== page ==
by Rebecca Cooney

Two girls, alone in the world,

tell themselves a story.

They are waiting for the knock at the door

from the man who sinks to his knees in relief

and tells them they are heir to a vast fortune

and probably a castle

(because that is how these stories go).

The knock on the door never comes.

So instead they build themselves a castle

out of lost baby teeth and sellotape

beach windmills

and things they find in charity shops.

Sometimes a life looks like a castle,

when what it has taught you so far is to build battlements.

Centuries later, you,

descendent in the ascendent,

come into your inheritance of defensive earthworks

and loss.

You replace arrow slits with bow windows

because the war is over now, and what you need,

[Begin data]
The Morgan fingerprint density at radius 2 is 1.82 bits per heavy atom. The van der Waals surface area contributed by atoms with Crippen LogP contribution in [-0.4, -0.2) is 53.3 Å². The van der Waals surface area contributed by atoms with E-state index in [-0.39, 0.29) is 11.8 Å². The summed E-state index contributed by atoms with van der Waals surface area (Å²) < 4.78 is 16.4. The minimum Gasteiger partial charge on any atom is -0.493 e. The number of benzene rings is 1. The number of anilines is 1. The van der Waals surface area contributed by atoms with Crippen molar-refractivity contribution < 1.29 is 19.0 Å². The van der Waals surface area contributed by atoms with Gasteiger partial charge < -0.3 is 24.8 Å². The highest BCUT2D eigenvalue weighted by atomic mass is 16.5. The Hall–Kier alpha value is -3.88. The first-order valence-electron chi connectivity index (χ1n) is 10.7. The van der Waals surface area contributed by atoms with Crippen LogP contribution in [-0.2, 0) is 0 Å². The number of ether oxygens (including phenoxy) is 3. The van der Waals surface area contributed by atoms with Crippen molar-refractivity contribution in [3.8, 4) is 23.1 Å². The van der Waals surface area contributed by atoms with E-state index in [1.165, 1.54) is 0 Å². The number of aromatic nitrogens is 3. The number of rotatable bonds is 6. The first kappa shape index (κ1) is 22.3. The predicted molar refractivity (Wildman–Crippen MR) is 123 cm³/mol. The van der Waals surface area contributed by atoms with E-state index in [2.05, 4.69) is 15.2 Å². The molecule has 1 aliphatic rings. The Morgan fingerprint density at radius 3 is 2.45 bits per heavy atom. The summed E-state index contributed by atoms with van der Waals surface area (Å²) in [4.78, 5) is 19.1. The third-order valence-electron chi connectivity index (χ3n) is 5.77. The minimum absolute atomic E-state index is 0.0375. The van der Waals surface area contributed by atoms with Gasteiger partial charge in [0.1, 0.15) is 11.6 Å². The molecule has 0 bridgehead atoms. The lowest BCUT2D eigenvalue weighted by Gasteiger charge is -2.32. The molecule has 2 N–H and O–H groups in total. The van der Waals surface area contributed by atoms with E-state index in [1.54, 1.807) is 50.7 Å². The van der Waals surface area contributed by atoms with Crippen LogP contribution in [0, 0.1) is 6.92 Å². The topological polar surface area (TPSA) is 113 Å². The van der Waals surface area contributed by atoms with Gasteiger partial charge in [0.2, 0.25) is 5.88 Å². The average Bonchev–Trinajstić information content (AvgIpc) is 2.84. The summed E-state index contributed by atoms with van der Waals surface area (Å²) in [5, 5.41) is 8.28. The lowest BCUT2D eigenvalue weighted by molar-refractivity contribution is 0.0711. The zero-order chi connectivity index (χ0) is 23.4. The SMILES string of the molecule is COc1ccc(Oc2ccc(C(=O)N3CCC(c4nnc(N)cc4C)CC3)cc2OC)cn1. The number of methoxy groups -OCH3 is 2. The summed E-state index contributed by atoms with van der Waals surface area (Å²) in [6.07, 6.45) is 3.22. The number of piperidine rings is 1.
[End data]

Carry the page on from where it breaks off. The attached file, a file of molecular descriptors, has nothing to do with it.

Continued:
you say, is light.

But look at you

pouring oil from the casements at 1am

in a vicious fight with someone you love,

prizing arrowheads from the wall by the kettle

and firing them back into the darkness.

You open your mouth to curse

and your mother’s voice comes out.

She tells you a story about a knock at the door.

You know there is no one coming,

but you make a cup of tea

and sit yourself down to wait.

‘Defensive Earthworks’ written and performed by Rebecca Cooney

Rebecca Cooney

Rebecca Cooney is a journalist and performance poet living in south east London. She has performed at open mic nights and slams across London, and was longlisted for the Outspoken Poetry Prize 2020. She is also the producer and co-host of the Dead Darlings podcast, a monthly podcast dedicated to the spoken word scene in London and beyond.

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